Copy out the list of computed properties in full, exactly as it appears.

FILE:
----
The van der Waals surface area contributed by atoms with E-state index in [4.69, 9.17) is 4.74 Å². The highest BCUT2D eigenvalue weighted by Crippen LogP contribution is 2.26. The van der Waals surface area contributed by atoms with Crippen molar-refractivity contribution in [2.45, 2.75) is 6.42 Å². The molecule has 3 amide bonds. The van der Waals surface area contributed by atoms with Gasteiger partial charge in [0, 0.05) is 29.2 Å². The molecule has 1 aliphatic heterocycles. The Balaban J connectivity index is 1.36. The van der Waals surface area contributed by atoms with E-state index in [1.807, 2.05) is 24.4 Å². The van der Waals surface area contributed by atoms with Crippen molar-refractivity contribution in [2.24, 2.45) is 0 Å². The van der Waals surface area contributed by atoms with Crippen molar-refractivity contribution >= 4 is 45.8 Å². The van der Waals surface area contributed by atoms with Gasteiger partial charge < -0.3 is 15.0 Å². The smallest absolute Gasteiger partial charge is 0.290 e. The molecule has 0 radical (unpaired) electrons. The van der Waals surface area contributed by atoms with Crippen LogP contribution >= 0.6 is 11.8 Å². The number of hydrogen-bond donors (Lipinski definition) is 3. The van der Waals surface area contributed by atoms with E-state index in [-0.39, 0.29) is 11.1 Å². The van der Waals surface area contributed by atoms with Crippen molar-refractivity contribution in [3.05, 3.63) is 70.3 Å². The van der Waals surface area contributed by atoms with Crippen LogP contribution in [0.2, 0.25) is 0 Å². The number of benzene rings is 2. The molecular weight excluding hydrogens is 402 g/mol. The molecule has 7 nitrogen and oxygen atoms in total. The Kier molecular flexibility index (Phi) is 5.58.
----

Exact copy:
The van der Waals surface area contributed by atoms with E-state index in [4.69, 9.17) is 4.74 Å². The highest BCUT2D eigenvalue weighted by Crippen LogP contribution is 2.26. The van der Waals surface area contributed by atoms with Crippen molar-refractivity contribution in [2.45, 2.75) is 6.42 Å². The molecule has 3 amide bonds. The van der Waals surface area contributed by atoms with Gasteiger partial charge in [0, 0.05) is 29.2 Å². The molecule has 1 aliphatic heterocycles. The Balaban J connectivity index is 1.36. The van der Waals surface area contributed by atoms with E-state index in [1.807, 2.05) is 24.4 Å². The van der Waals surface area contributed by atoms with Crippen molar-refractivity contribution in [2.24, 2.45) is 0 Å². The van der Waals surface area contributed by atoms with Crippen molar-refractivity contribution >= 4 is 45.8 Å². The van der Waals surface area contributed by atoms with Gasteiger partial charge < -0.3 is 15.0 Å². The smallest absolute Gasteiger partial charge is 0.290 e. The molecule has 0 radical (unpaired) electrons. The van der Waals surface area contributed by atoms with Crippen LogP contribution >= 0.6 is 11.8 Å². The number of hydrogen-bond donors (Lipinski definition) is 3. The van der Waals surface area contributed by atoms with E-state index in [-0.39, 0.29) is 11.1 Å². The van der Waals surface area contributed by atoms with Crippen molar-refractivity contribution in [3.05, 3.63) is 70.3 Å². The van der Waals surface area contributed by atoms with Crippen LogP contribution in [0.2, 0.25) is 0 Å². The number of benzene rings is 2. The molecular weight excluding hydrogens is 402 g/mol. The molecule has 7 nitrogen and oxygen atoms in total. The Kier molecular flexibility index (Phi) is 5.58.